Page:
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Developing competence in Science, Technology, Engineering and Mathematics (STEM)

Overview and goals

What does being competent in science, technology, engineering and mathematics mean? Does it make sense to consider an unique competence covering four different areas? How can the students develop that competence? What strategies, resources and tools can teachers use? This course aims introduce and give examples of actions and tasks that provide opportunities to develop STEM competence in students. We will explore in detail problems of modeling and some aspects of scientific inquiry, as well as we will discuss the use of technology to gather data from surroundings and thus propose contextualized and authentic tasks

Goals:
- Understand the foundations, features and capabilities of the areas of mathematical competence, basic competences in science and engineering, and technology from a holistic point of view
- Identify and analyze good practices for the development of STEM in students from different educational levels
- Propose tasks of mathematical modeling and scientific inquiry
- Locate and use repositories of resources to design learning activities on STEM

Content

PART 1: LA COMPETENCIA STEM. SIGNIFICADO E IMPLICACIONES

  1. 1.1. Meaning of STEM
  2. 1.2. STEM in the international education field
  3. 1.3. Authenticity and realism in school tasks

PART 2: MODELING IN MATHS AND SCIENTIFIC INQUIRY

  1. 2.1. Mathematical modeling. Phases, types and fundamentals
  2. 2.2. Teaching and learning science by inquiring

PART 3: USE OF SENSORS AND ENVIRONMENTAL DATA GATHERING

  1. 3.1. Modeling with the use of technology
  2. 3.2. Robotics: advances and open questions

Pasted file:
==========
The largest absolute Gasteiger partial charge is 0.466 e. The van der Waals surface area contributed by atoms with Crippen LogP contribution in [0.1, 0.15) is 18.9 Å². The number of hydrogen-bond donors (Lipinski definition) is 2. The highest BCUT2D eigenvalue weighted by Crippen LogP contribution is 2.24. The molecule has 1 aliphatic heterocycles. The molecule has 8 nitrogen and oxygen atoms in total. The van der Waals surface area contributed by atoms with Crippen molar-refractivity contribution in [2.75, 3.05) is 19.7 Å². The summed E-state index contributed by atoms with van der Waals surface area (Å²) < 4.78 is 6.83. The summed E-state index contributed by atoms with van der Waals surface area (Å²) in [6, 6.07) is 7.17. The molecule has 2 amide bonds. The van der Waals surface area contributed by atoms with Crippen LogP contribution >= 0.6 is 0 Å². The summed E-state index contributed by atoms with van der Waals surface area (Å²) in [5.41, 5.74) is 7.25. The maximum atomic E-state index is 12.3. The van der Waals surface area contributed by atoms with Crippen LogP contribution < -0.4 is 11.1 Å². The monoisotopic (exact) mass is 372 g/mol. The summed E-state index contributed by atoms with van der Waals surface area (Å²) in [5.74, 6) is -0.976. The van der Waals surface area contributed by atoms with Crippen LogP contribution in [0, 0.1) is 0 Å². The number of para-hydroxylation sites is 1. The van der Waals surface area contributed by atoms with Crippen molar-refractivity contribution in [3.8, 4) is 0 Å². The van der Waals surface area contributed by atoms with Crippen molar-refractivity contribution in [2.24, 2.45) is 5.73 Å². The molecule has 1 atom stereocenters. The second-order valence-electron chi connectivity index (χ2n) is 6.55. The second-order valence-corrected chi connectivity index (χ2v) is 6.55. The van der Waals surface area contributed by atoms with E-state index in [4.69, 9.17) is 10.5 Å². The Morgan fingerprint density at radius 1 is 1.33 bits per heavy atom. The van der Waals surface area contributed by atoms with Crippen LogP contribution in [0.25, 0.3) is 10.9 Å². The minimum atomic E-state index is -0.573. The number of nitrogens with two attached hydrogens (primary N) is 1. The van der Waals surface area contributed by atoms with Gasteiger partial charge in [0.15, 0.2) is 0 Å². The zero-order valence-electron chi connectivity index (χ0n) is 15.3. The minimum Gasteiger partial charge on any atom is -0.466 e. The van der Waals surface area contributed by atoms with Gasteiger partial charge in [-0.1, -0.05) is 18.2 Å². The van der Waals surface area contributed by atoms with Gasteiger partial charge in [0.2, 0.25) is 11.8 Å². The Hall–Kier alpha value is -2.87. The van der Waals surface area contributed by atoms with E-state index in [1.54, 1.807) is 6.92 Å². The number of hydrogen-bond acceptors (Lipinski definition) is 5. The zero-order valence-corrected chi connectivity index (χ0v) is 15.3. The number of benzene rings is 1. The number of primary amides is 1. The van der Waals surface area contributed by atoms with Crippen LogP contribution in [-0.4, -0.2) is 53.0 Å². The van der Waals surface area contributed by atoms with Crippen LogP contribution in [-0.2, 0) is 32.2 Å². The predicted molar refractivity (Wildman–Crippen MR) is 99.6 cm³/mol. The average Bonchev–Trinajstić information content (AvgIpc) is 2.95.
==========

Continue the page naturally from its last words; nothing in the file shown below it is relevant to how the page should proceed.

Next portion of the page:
Assessment

Assessment criteria and instruments - Attendance, active involvement, daily work: 40 % (Due to the theoretical and practical nature of the course, regular class attendance is essential. To qualify for the assessment of the course is considered indispensable attending at least 80% of classes) - Partial test: 30 % - Final test: 30 %

References

  1. Appel, K., Bakken, C., Gastineau, J. & Vernier, D. (2013). Physics with Vernier. Beaverton, OR: Vernier Software & Technology.
  2. Cañas, A., Martín-Díaz, M. J. y Nieda, J. (2007). Competencia en el conocimiento y la interacción con el mundo físico. La competencia científica. Madrid: Alianza Editorial.
  3. Gastineau, J., Brueningsen C., Bower, B., Antinone, L. & Kerner, E. (2011). Real-World Math with Vernier. Connecting Math and Science. Beaverton, OR: Vernier Software & Technology.
  4. Laboy-Rush, D. (2011). Integrated STEM Education through Project-Based Learning. Recuperado el 10 de febrero de 2014 de http://www.rondout.k12.ny.us/common/pages/DisplayFile.aspx.
  5. Lantz Jr, H. B. (2009). Science, technology, engineering, and mathematics (STEM) education what form? What function? Recuperado el 26 de febrero de 2013 de https://dornsife.usc.edu/assets/sites/1/docs/jep/STEMEducationArticle.pdf
  6. Maaß, K. (2006). What are modelling competencies? ZDM, 38(2), 113-142.
  7. Mata, C. (2014). Un estudio de casos para evaluar la competencia STEM. Trabajo Fin de Máster. Universidad de Granada.
  8. Moore, M., Carter, D., Andersen, B. & Windle, T. (2009). Ciencia en la Primaria con Vernier. Beaverton, OR: Vernier Software & Technology.
  9. Rico, L. y Lupiáñez, J. L. (2008). Competencias matemáticas desde una perspectiva curricular. Madrid: Alianza Editorial.